[Beowulf] Users abusing screen

Robert G. Brown rgb at phy.duke.edu
Wed Oct 26 12:22:31 EDT 2011


OK, OK, I haven't participated in this discussion so far -- way too
busy.  But since it keeps on going, and going, and going, and since
nobody has mentioned the obvious and permanent solution, I'm going to
have to bring it up:

>From "man 8 syslogd", which alas seems to no longer exist save in our
hearts and memories, when confronted with any sort of persistent system
abuse:

5. Use step 4 and if the problem persists and is not secondary to a
    rogue program/daemon get a 3.5 ft (approx. 1 meter) length of
    sucker rod* and have a chat with the user in question.

*  Sucker rod def.  ?  3/4, 7/8 or 1in. hardened steel rod, male
    threaded on each end.  Primary use in the oil industry in West-
    ern North Dakota and other locations to pump 'suck' oil from oil
    wells.  Secondary uses are for the construction of cattle feed
    lots and for dealing with the occasional recalcitrant or bel-
    ligerent individual.

I've found that the "sucker rod solution" is really the only one that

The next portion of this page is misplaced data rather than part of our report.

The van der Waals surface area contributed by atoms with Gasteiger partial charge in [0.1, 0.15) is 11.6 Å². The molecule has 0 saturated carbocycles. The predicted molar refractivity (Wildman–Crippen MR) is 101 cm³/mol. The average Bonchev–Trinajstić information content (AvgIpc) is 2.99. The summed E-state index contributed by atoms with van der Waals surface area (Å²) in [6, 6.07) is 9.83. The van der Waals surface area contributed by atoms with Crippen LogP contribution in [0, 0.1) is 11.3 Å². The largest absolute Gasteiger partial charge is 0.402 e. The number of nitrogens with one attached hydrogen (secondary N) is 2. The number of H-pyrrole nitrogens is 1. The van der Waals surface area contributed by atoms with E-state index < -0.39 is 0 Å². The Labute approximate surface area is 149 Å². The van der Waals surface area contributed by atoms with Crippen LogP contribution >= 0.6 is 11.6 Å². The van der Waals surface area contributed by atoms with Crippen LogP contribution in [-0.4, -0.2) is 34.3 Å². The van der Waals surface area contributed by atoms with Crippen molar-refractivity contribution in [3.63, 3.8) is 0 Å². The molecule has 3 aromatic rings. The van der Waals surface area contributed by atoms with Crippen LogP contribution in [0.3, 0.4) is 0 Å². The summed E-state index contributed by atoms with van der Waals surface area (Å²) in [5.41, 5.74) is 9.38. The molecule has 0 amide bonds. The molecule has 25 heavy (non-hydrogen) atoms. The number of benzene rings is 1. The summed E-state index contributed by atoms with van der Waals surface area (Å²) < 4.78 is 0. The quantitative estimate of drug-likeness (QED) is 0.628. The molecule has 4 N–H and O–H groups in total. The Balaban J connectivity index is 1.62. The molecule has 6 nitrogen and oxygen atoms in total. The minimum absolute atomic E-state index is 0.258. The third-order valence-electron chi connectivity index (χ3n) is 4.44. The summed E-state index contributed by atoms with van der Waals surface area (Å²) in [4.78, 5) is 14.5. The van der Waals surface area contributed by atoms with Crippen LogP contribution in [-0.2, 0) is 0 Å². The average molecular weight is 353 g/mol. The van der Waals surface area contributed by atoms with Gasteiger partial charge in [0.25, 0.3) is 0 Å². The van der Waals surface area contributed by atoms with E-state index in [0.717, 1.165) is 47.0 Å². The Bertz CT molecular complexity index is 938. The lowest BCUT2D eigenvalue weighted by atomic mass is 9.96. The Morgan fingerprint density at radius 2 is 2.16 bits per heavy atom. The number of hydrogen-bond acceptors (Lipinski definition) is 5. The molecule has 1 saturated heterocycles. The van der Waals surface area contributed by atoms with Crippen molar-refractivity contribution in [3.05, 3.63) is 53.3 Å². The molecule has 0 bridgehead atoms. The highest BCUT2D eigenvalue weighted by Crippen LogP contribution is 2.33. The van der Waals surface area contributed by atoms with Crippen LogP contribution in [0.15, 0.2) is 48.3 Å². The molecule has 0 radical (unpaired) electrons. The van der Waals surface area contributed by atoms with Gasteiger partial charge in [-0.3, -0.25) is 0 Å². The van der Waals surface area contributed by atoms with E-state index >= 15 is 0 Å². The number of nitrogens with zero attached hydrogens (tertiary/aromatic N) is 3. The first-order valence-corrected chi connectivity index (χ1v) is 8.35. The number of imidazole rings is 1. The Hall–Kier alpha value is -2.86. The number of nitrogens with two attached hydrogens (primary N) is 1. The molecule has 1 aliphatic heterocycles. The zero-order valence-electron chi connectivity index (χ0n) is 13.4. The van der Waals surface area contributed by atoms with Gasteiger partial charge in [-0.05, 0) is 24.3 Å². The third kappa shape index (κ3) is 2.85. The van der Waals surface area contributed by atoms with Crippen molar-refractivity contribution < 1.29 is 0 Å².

ultimately works.  Even if it is merely present when discussing the
problem with the worst offenders, it marvelously focusses the mind on
the severity of the issue.

Otherwise (as has been pointed out repeatedly) it is rather trivial to
write an e.g. cron script that reaps/kills ANYTHING undesireable on a
public server.  Invariably they will sooner or later kill something that
shouldn't be killed in the sense that it is doing some sort of useful
work, but screen isn't likely to be something in that category.

Myself, I like the sucker rod approach.  BANG down on the desk with it
and say something ominous like "So, you've been cluttering up my server
with unattended and abandoned sessions.  Would you be so kind as to
CEASE (bam) and DESIST (bam) from this antisocial activity?"  Then
mutter something about too much Jolt Cola and back away slowly.

Don't worry too much about the divots you leave in the desk or the
coffee mug that somehow got shattered.  They'll be useful reminders the
next time he or she considers walking way from a multiplexed screen
session.

     rgb

Robert G. Brown	                       http://www.phy.duke.edu/~rgb/
Duke University Dept. of Physics, Box 90305
Durham, N.C. 27708-0305
Phone: 1-919-660-2567  Fax: 919-660-2525     email:rgb at phy.duke.edu


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